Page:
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Overly Optimistic Optimizer — Certora Bug Disclosure

John Toman, VP of R&D at Certora, discovered a previously unknown optimization bug in the Solidity compiler (version 8.14 and lower). This bug causes the optimizer to consider some memory operations in inline assembly as being "dead" and remove them. Later operations that would read the values written by these improperly removed memory operations will instead observe the old version of memory.

The Bug

Unlike many of our prior bug disclosures, this bug does not rely on invalid or maliciously crafted inputs; rather, under certain compiler/optimizer settings the Solidity compiler will delete memory operations it (mistakenly) considers as having no effect on final contract output.

In particular, using the new YUL optimizer and legacy code generation (i.e., with compiler flags --optimize and without --via-ir) memory operations (i.e., returndatacopy, mstore, etc.) can be removed from the output of the compiler even when they can affect the execution output. The cause of this bug is where and how the YUL optimizer is run. If an inline assembly block does not mention any Solidity variables, it is assumed to be self-contained. In this case, the YUL optimizer is applied to the inline assembly if it executes in total isolation, i.e., as if execution immediately halted after the last command. Under the above (faulty) assumption, it would be safe to remove commands like mstore if they were provably not read within the block. However, there can be arbitrary code execution after the optimized assembly block completes, some of which could observe the effects of these memory mutations, meaning it is not safe to remove.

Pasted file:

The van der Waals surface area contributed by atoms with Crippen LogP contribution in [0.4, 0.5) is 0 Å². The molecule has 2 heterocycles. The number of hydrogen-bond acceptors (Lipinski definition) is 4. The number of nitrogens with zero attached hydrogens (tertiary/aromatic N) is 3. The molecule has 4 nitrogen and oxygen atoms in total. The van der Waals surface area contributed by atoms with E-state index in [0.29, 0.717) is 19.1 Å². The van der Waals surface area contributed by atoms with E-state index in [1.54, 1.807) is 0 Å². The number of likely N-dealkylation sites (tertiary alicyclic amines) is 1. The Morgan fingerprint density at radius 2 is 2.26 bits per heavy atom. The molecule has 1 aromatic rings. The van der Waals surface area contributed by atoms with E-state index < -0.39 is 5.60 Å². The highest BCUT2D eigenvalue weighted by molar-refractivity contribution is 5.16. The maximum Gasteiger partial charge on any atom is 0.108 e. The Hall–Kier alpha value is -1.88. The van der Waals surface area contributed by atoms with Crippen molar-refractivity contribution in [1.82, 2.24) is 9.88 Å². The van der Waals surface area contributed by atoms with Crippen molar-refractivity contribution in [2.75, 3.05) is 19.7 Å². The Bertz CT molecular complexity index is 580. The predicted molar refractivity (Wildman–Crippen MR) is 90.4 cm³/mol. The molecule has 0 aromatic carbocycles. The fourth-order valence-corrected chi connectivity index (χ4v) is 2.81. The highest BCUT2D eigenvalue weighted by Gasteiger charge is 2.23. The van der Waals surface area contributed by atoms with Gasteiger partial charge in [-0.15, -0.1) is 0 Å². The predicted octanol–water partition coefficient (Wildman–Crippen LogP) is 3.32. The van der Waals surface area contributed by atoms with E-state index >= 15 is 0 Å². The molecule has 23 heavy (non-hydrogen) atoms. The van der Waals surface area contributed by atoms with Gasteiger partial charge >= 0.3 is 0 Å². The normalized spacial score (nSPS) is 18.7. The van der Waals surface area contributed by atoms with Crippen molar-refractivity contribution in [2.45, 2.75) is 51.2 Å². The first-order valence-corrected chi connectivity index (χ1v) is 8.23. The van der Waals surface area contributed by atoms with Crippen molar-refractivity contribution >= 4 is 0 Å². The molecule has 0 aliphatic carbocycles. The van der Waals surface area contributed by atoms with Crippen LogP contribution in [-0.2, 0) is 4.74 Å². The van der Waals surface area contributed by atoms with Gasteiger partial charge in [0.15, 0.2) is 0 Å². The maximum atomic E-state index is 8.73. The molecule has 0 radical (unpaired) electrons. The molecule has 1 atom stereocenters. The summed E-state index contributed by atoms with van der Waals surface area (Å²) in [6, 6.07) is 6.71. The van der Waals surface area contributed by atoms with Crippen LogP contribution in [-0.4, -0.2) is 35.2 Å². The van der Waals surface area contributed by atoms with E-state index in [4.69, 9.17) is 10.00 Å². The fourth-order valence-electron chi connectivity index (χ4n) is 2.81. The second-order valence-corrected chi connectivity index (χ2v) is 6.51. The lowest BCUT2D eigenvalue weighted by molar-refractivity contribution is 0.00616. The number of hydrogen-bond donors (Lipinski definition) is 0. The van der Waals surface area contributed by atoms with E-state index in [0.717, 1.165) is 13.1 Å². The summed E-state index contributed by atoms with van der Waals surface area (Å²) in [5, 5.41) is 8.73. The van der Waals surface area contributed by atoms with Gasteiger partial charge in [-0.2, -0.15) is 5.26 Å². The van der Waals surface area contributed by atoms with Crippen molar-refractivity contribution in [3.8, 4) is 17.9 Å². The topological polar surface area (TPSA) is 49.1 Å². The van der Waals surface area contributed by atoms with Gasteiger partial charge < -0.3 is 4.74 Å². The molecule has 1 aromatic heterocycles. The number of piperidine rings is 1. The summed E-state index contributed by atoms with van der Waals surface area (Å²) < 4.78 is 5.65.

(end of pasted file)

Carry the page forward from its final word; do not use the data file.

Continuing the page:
The following (trivial) contract demonstrates this bug:

contract Test {
function test() external {
assembly {
mstore(0, 0x123456789abcdef)
assembly {
log0(0, 64)

Examining the output of solc8.13 --asm --optimize reveals that the mstore command is missing but the log command remains (and would thus log the incorrect value). You can confirm this behavior yourself using our self-contained proof-of-concept.

While this example is trivial, we have confirmed this bug less trivial examples, including low-level copies from RETURNDATA that are frequently found when performing low-level calls.

Discovering the Bug

This code generation bug was uncovered by running the Certora Prover on the actual compiler output and failing to find the mstore commands expected by our researchers. This bug illustrates the importance of Certora's approach: verifying what you actually run without trusting the compiler.


The Solidity developers have confirmed this bug (which was introduced in Solidity 0.8.13) and fixed it in Solidity version 0.8.15. We thank the Solidity development team for their rapid response and explanation of the circumstances under which this bug occurs.




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John Toman

John Toman

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